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Could PPMs replace Pacers?

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Badger

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Firstly I wholly expect the answer to be "no", and having never used a Pacer I don't know what they're like (luckily, probably).

http://www.halesowennews.co.uk/news...eases_new_images_of_proposed_light_rail_link/

Parry People Movers - class 139 (http://en.wikipedia.org/wiki/British_Rail_Class_139) - operate on the Stourbridge branch. The above is something thrown around by Centro for longer PPMs, with three coaches.

The most important thing about them though is the cost: it would be £2.5m for three trains.

How much would the Pacers have cost if purchased today?

Is this just a daft idea, or would it be a feasible replacement?
 
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sprinterguy

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The majority of Pacers actually operate on busy urban commuter routes. The most suitable replacement for many of them would be electrification and the introduction of EMUs (North West electrification, Valley Lines, etc).

Parry People Movers would be best used to allow the reopening of comparatively short rural and provincial routes in order to prove that there is a demand for the service, or for high frequency shuttle services over short distances, like the Stourbridge shuttle.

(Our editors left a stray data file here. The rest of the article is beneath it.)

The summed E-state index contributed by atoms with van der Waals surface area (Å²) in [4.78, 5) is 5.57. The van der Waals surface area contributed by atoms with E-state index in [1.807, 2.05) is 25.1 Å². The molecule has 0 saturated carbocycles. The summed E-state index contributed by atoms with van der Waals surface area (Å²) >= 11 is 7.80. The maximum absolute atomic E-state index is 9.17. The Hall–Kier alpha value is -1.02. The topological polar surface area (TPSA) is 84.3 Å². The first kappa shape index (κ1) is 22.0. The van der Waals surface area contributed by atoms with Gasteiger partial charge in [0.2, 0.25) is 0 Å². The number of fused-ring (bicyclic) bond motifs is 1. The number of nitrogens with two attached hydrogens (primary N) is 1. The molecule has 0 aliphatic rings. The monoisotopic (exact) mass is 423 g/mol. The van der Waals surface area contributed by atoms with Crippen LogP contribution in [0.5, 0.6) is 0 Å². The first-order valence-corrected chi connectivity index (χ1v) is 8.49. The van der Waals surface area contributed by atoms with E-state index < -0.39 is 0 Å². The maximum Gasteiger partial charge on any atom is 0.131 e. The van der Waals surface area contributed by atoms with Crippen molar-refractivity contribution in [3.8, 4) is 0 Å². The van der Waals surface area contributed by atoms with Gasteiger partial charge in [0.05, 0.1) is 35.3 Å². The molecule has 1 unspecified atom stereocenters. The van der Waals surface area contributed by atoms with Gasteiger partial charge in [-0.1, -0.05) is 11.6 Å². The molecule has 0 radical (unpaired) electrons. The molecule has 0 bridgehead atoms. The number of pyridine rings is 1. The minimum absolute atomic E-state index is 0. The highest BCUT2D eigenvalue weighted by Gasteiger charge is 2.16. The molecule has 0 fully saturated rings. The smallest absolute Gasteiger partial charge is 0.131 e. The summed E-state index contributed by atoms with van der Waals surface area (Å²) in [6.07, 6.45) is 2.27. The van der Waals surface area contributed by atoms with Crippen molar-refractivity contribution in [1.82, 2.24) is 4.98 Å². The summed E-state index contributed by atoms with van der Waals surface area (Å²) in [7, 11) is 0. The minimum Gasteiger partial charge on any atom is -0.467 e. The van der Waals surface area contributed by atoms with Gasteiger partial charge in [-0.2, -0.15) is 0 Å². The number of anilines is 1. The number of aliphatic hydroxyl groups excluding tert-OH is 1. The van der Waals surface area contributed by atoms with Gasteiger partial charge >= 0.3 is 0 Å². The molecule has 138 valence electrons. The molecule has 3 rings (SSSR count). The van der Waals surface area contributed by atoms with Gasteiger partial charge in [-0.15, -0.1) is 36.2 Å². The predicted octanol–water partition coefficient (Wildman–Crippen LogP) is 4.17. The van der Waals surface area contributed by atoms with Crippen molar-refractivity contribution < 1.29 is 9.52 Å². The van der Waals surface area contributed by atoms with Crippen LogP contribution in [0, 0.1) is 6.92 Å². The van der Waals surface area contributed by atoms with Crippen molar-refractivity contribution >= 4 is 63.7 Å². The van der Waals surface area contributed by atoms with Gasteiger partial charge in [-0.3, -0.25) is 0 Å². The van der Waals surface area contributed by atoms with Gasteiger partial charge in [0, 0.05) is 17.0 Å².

ainsworth74

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You are correct to expect the answer to be no. Perhaps on some very limited routes PPMs could replace Pacers (for example a Darlington - Bishop Auckland shuttle might be possible, though even then I'm not convinced) but on the whole I struggle to think of anywhere that a PPM derived train would be a suitable replacement (unless PPM can come up with a version that is capable of 75mph and can carry around 130 passengers).
 

pemma

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Not this again!

The only new vehicle currently in production which is a suitable direct Pacer replacement is the class 172.

PPM may be able to work on the Cornish branch lines if they can cope with the curvy track, which Pacers failed on.
 
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If you are looking for a viable situation to use ppm's, you are looking for relatively short, isolated lines, just like the Stourbridge branch. As well as that, you need fairly low passenger numbers, and lines where squeaky wheels aren't going to become an issue. To be honest, one or another reason rules out most lines.
 

biggyn

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Above all, why would you want to replace an already bouncy ride with one that is literally spine shattering? How many people on here have been on the Stourbridge Shuttle and still have the same length spine since arriving at the end of the journey? We Black Country folk would only dream of a Pacer on the Stourbridge Town line! ;) At least we have our 'brilliant' new not-at-all-rattly class 172s now :roll:
 

HSTEd